# Understanding proof of Peano's existence theorem

I'm studying the proof of Peano's existence theorem on this paper.

At page 5 it is said that the problem $$\begin{cases} y(t) = y_0 & \forall t ∈ [t_0, t_0 + c/k] \\ y'(t) = f(t − c/k, y(t − c/k)) & \forall t ∈ (t_0 + c/k, t_0 + c] \end{cases}$$ has a unique solution.

Can you explain me why? Thank you.

The proof proceeds stepwise. At the outset, the solution is given for $t\in[t_0,t_0+c/k]$. Note carefully that then the right hand side of the second equation $y'(t)=f(t-c/k,y(t-c/k))$ is known for $t\in[t_0+c/k,t_0+2c/k]$, so you can integrate: $$y(t)=y(t_0+c/k)+\int_{t_0+c/k}^\tau f(\tau-c/k,y(\tau-c/k))\,d\tau,\qquad t\in[t_0+c/k,t_0+2c/k].$$ Now repeat the same idea, gaining a unique solution for $t$ in the next interval $[t_0+2c/k,t_0+3c/k]$, and so on.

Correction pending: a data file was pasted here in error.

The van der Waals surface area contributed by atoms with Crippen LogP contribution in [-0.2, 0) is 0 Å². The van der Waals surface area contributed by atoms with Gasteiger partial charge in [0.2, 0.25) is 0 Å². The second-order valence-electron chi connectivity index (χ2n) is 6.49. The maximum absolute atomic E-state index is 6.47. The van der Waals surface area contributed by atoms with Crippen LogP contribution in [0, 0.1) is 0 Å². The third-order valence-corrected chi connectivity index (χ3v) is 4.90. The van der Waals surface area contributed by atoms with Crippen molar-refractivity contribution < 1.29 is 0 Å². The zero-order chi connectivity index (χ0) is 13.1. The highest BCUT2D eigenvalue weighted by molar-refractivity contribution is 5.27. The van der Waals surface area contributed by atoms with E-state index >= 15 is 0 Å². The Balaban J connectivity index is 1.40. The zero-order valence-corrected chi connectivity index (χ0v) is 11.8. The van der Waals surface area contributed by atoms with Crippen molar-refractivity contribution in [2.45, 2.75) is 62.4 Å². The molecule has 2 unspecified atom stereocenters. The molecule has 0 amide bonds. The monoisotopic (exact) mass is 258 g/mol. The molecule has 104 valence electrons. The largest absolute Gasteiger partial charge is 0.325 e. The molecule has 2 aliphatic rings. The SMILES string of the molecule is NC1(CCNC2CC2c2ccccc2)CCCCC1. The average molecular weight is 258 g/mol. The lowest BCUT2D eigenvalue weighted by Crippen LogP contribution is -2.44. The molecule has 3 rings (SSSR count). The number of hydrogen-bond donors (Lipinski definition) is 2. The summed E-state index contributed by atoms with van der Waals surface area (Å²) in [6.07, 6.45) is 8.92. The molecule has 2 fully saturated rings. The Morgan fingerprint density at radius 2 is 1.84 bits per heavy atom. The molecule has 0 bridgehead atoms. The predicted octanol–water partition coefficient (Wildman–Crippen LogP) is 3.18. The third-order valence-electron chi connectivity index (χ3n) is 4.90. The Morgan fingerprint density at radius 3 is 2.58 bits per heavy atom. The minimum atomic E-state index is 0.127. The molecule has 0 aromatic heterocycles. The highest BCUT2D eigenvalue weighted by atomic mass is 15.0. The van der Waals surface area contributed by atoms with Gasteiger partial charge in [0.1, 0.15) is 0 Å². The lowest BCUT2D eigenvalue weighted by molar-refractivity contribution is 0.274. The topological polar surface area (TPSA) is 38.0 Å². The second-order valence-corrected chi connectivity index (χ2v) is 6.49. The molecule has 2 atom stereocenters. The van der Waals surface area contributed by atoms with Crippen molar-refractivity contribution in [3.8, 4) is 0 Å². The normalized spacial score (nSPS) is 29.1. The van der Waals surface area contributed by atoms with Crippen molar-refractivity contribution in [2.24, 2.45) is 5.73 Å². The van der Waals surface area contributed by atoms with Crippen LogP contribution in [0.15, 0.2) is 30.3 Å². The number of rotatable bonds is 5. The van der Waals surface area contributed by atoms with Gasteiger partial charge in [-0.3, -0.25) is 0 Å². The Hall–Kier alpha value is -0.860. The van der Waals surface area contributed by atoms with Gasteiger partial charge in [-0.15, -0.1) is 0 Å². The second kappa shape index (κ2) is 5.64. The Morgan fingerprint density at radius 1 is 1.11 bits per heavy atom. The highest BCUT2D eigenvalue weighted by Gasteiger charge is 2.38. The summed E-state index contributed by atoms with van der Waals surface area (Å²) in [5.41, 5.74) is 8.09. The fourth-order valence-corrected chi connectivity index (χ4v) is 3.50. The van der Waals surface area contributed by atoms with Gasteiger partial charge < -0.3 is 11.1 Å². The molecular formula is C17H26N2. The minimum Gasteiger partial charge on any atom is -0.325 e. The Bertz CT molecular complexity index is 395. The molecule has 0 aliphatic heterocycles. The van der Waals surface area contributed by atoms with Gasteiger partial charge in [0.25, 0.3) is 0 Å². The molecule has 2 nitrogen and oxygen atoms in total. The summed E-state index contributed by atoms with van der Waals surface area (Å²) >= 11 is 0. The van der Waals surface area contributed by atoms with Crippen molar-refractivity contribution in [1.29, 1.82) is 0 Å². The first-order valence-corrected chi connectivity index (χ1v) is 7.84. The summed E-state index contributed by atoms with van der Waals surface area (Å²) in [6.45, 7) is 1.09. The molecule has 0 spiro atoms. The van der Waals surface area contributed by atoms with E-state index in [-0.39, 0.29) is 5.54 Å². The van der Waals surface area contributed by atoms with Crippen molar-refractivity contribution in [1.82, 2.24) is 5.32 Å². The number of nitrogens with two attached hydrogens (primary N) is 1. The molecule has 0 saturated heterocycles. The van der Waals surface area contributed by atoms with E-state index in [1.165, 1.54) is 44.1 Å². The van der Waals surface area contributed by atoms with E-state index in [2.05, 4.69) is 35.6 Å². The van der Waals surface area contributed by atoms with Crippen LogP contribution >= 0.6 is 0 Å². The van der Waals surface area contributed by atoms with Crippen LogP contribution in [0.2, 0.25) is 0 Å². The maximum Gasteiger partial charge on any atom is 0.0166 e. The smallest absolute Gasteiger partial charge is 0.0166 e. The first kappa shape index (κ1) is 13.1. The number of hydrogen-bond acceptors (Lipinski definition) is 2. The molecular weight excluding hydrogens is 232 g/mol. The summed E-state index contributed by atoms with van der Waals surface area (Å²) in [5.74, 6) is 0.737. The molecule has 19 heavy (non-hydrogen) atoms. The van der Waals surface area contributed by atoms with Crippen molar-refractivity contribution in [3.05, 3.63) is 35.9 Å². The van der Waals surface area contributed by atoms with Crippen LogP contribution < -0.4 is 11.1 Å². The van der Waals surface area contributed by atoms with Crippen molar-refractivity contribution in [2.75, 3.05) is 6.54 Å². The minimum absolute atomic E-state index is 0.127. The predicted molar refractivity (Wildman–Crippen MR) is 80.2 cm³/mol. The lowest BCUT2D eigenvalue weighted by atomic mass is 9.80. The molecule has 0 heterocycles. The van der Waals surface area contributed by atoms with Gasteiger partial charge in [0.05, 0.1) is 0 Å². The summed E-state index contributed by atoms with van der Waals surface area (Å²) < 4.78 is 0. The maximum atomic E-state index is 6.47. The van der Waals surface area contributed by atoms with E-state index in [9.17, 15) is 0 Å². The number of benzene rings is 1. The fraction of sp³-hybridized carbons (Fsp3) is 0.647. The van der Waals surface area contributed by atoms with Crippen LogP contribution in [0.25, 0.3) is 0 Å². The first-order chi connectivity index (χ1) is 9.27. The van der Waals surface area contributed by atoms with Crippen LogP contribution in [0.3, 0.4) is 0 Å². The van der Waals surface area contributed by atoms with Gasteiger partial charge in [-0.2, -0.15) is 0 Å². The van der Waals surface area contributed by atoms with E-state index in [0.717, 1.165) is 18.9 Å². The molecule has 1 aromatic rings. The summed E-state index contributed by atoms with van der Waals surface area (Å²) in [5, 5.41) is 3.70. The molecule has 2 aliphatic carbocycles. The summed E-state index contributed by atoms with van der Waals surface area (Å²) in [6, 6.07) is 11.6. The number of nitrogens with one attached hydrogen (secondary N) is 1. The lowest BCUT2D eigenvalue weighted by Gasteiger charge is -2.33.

The problem is simply a quadrature because $f(t − c/k, y(t − c/k))$ is known for $t \in (t_0 + c/k, t_0 + 2c/k]$. $$t \in (t_0 + c/k, t_0 + 2c/k]\implies t-c/k\in\cdots$$ Same argument for the next intervals.